Potential Solutions to the Polarization Problem

Originally published 10/31/2018 on Arc Digital

There has been great interest among the chattering classes concerning the degradation of our democracy. The topics by now are familiar: political polarization, media fragmentation, the culture of outrage and demonization, conspiracy theories, election meddling, tribalism, populism, fake news, echo chambers, incivility, and so on. In many respects, these are overlapping and intersecting maladies. But by far the most significant effect of our polarized moment is the diminishing ability of Congress to address national challenges.

Some of the commentary on this issue is alarmist; some is purely analytical. Only occasionally are solutions actually suggested, such as legislative proposals, partisan crusades, or attitude adjustments. Let us evaluate a few of the solutions—though, fair warning: skepticism is merited.

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Alternatives to our “Zombie Democracy”

A Review of
How Democracy Ends (Author: David Runciman)

David Runciman is a bit scornful and pessimistic about contemporary democracy, though not without good reason. And he is Head of the Department of Politics and International Studies at Cambridge University, so his new book How Democracy Ends is no mere journalist’s screed. Thankfully, he does not believe that US democracy is about to be overthrown by coup or fascism (a thesis that has helped other recent authors sell a lot of books.) Rather, he foresees democracy as ineffectively bumbling on, in a kind of “half-life” democracy that could continue existing for a long time.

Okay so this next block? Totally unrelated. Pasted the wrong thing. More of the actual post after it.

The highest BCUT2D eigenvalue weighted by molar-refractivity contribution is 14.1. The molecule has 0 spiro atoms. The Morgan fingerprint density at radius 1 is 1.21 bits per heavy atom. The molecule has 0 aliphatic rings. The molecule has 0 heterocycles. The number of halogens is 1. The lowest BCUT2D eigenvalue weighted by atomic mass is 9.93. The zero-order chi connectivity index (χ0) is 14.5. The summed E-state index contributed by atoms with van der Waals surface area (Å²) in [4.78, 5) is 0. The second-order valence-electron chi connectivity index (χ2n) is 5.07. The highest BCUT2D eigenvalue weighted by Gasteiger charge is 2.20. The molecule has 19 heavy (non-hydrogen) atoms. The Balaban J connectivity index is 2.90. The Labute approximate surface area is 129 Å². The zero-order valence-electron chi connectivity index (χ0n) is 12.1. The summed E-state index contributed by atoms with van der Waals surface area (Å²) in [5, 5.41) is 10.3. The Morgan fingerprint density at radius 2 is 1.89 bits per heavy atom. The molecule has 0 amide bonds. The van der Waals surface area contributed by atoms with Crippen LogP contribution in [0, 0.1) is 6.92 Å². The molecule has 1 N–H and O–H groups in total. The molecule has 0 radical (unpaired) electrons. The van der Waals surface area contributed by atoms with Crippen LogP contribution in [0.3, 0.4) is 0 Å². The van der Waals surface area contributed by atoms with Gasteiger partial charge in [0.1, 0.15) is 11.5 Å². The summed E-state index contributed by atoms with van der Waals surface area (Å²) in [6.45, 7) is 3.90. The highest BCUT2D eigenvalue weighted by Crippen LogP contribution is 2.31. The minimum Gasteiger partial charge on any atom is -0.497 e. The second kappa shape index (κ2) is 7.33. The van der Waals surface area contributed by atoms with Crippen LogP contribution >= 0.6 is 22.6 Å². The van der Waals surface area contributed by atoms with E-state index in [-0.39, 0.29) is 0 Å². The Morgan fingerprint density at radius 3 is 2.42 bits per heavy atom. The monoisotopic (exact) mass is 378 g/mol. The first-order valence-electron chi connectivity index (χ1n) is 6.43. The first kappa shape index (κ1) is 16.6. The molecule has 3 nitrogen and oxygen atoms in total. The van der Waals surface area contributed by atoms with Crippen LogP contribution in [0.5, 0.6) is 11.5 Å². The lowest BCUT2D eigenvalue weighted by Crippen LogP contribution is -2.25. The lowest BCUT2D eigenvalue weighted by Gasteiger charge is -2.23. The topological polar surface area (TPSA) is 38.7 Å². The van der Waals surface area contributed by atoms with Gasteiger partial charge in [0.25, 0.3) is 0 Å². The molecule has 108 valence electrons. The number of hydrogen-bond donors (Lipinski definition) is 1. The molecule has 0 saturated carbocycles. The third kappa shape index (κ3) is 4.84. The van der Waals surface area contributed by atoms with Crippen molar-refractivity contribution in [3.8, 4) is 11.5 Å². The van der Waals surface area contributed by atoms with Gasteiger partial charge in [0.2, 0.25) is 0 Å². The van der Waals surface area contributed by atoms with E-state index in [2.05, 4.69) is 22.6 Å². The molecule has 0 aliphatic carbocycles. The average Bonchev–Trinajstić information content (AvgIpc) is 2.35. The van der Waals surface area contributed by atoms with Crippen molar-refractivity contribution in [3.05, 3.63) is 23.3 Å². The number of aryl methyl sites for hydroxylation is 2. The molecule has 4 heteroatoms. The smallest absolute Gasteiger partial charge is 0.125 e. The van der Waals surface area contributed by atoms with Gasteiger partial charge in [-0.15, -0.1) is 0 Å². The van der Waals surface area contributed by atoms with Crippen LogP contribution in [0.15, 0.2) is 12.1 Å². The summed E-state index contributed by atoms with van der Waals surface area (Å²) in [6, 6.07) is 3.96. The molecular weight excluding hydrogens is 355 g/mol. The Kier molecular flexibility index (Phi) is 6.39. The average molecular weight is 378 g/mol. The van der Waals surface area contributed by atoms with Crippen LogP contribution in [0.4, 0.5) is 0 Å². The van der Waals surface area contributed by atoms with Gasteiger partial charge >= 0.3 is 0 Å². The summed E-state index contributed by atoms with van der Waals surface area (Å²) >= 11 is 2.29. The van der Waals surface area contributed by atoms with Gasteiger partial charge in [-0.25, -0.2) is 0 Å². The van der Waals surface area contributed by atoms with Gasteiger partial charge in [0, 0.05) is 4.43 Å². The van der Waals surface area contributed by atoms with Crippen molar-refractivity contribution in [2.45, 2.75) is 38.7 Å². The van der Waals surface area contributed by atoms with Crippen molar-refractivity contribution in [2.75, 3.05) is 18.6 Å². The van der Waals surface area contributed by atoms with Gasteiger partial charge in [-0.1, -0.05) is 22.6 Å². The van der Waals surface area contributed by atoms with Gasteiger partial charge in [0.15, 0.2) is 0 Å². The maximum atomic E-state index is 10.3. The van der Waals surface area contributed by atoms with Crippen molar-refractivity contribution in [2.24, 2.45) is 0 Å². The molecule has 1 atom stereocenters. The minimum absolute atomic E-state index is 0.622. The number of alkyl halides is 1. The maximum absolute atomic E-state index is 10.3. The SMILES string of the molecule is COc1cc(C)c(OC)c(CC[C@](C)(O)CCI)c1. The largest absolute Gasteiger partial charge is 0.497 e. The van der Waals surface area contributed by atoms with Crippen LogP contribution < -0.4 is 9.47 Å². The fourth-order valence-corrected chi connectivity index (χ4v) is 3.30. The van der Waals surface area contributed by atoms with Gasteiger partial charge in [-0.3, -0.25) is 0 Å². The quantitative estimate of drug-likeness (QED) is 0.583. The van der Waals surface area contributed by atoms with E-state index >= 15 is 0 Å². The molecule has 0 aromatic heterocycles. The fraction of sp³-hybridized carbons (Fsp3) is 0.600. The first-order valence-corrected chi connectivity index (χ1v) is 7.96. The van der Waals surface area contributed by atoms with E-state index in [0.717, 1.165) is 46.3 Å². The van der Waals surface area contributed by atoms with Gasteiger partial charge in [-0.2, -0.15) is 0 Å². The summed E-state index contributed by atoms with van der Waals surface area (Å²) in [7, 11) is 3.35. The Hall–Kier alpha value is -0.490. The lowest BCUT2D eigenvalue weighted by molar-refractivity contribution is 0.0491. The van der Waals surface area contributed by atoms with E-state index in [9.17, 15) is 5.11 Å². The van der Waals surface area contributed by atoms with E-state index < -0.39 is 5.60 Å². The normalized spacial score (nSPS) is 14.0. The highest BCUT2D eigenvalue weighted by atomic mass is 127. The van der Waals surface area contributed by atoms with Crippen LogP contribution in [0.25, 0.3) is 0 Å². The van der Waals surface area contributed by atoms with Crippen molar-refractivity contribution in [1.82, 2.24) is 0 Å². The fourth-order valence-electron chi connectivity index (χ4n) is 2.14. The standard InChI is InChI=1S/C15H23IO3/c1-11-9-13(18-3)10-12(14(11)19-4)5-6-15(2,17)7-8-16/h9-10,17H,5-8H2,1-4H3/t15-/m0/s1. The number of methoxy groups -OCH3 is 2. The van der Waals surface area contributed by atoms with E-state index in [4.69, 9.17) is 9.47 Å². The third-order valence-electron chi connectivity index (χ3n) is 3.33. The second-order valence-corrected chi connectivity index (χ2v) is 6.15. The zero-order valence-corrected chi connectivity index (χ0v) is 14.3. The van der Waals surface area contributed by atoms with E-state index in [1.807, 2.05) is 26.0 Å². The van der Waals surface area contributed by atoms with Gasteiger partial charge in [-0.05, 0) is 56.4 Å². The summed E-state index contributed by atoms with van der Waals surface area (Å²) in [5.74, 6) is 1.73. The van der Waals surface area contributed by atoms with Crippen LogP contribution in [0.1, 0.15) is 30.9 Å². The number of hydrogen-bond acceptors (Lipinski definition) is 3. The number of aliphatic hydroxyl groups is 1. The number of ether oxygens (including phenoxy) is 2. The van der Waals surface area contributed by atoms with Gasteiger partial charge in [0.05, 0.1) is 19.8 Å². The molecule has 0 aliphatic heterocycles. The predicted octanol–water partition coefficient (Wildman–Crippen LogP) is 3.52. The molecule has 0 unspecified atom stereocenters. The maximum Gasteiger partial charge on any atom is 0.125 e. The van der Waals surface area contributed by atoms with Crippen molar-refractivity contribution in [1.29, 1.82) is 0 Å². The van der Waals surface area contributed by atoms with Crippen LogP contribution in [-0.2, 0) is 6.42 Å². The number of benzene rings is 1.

Runciman does admit to risks of what he refers to as “executive aggrandizement,” where public passivity enables an elected strongman to chip away at democracy by bullying democratic institutions, while still paying lip service to democracy. (Turkey’s Tayyip Erdogan is an example that comes to mind.) Of our current passivity, Runciman writes:

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You Can’t Fight Polarization Until You Understand It

A Review of
Uncivil Agreement: How Politics Became Our Identity (Author: Lilliana Mason)

Lilliana Mason uses extensive social psychology research to explain how today’s polarization works. The two parties have become heavily “sorted”, and victory for the “team” eclipses attention to actual issues. She concludes:

The social sorting of American partisans has changed the electorate into a group of voters who are relatively unresponsive to changing information or real national problems. The voting booths are increasingly occupied by those who fiercely want their side to win and consider the other party to be disastrous.

And there are real effects:

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